On Thursday, U.S. ships fired 59 Tomahawk cruise missiles at Al Shayrat airfield. The offensive came after U.S. officials concluded that President Bashar al-Assad’s regime dropped poison bombs in a rebel-held part of northern Syria, killing as many as 80 men, women and children. The U.S. attack targeted the airfield where American officials say Syrian planes launching the chemical attack had taken off. The Syrian government has denied involvement
While Asad praised the military action, he argued the whole Syrian air force should be wiped out. Syria’s president, he said, has been treating his countrymen like “bugs.”
“We are really living in a humanitarian crisis,” said Asad, who owns an underground storage tank inspection company. “Those people in Syria — they are not bugs. The regime there — it is as if (Assad) sprayed them with those chemicals like bugs. And he does not care.”
Dr. Heval Kelli, who came here with his Kurdish family fleeing persecution in Syria in 2001, said the Trump administration should move to protect civilians in the wake of the U.S. strike. Kelli is among an estimated 1,373 Syrian natives living in Georgia, according to a 2015 estimate by the U.S. Census Bureau.
VIDEO: U.S. Missile Attack on Syria
“The Syrian regime is a killer regime, and they will do anything at any cost to stay in power,” said Kelli, a cardiology fellow at Emory University School of Medicine. “I hope we have a plan to protect people from retaliation.”
A naturalized U.S. citizen like Asad, Kelli voted for Democrat Hillary Clinton for president, but he applauded Trump’s decision to strike Syria’s airfield.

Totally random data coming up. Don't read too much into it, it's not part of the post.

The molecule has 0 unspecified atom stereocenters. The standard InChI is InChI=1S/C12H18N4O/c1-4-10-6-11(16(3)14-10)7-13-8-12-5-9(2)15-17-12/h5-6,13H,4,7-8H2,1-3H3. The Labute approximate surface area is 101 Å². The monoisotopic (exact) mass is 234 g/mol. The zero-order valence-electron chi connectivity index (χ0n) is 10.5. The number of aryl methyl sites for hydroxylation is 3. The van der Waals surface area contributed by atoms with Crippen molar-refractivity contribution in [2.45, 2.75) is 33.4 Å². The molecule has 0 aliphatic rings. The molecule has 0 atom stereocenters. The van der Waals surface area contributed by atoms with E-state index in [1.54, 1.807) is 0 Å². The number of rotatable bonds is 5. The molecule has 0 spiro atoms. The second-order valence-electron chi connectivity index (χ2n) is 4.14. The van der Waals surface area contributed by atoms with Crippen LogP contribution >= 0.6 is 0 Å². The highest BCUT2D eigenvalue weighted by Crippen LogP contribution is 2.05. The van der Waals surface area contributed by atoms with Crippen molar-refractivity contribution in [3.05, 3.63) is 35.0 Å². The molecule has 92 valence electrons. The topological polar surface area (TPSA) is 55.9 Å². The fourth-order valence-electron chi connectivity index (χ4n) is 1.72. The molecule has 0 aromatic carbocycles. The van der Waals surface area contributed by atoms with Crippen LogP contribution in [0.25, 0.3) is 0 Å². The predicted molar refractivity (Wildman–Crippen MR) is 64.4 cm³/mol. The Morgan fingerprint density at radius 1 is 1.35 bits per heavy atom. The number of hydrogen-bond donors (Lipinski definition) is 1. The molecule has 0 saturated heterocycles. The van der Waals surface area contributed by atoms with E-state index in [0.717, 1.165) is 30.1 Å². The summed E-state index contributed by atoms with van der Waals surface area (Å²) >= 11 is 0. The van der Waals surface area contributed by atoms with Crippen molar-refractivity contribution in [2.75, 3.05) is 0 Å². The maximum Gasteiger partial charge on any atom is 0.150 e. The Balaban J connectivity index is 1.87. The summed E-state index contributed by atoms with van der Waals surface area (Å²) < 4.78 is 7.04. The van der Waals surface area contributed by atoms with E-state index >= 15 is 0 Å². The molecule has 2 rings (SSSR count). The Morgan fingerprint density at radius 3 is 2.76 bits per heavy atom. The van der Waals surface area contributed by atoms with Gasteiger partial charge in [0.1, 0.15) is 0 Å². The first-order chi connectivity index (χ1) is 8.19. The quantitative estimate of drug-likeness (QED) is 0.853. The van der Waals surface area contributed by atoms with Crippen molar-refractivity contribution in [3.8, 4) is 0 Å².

“It feels like after six years someone did something… to stand up to Assad and tell him this is not right anymore,” he said. “This is a sign sent to Assad that you can’t do this to your people.”
Taha, a Kurdish refugee from Syria who asked that his last name not be published to shield family members still in his native country, compared Assad to Adolf Hitler. In halting English, he offered a succinct reaction to the U.S. missile attack.
“Thank you, America,” said Taha, who lives in Decatur. And then Taha — who came here with his family in 2015 — spoke in Kurdish with his young daughter translating for him: “I do not want people to die. I want the bad people to stop killing people.”
Taha is among many Syrian refugees Kelli and Asad have been helping resettle in Georgia. With its affordable housing, mass transit and plentiful jobs, the Atlanta region has become a major destination for people fleeing persecution in Syria. Since 2011, when the civil war began, 634 Syrian refugees have resettled in Georgia, federal figures show.
Leading up to Thursday’s missile strike, Trump has been viewed with deep unease in the Syrian-American community. The president has moved aggressively to try to halt the flow of Syrian refugees to the United States.
But the new violence in Syria highlights the urgent need to continue welcoming refugees fleeing that country’s humanitarian crisis, said advocates. The Trump administration is now fighting in several federal courts to save its proposed travel ban, which would temporarily bar visitors from six Muslim-majority countries as well as all refugees from coming to the U.S. Proponents of Trump’s executive order say the pause is needed so the government can tighten its security screening process.
“The horrific chemical weapons attacks on Syrian civilians by their own government exacerbates what is already the greatest humanitarian disaster of this generation,” said J.D. McCrary, executive director of the International Rescue Committee’s Atlanta office, a refugee resettlement agency.
“Now, more than ever, we should be welcoming refugees fleeing persecution at the hands of their own government, yet since January the U.S. has made every attempt to close its doors to the world’s most vulnerable. How many more children need to die before our country extends a safe and welcoming home for Syrian families to restart their lives?”
Joshua Sieweke — the Atlanta office director of World Relief, another refugee resettlement agency — offered a similar view.
“It is incredibly difficult for someone to have to pick up and start over somewhere else,” he said. “But if there is any country that should be willing to engage the complexity of that and if there is any country that can solve those problems, I would like to think it is ours.”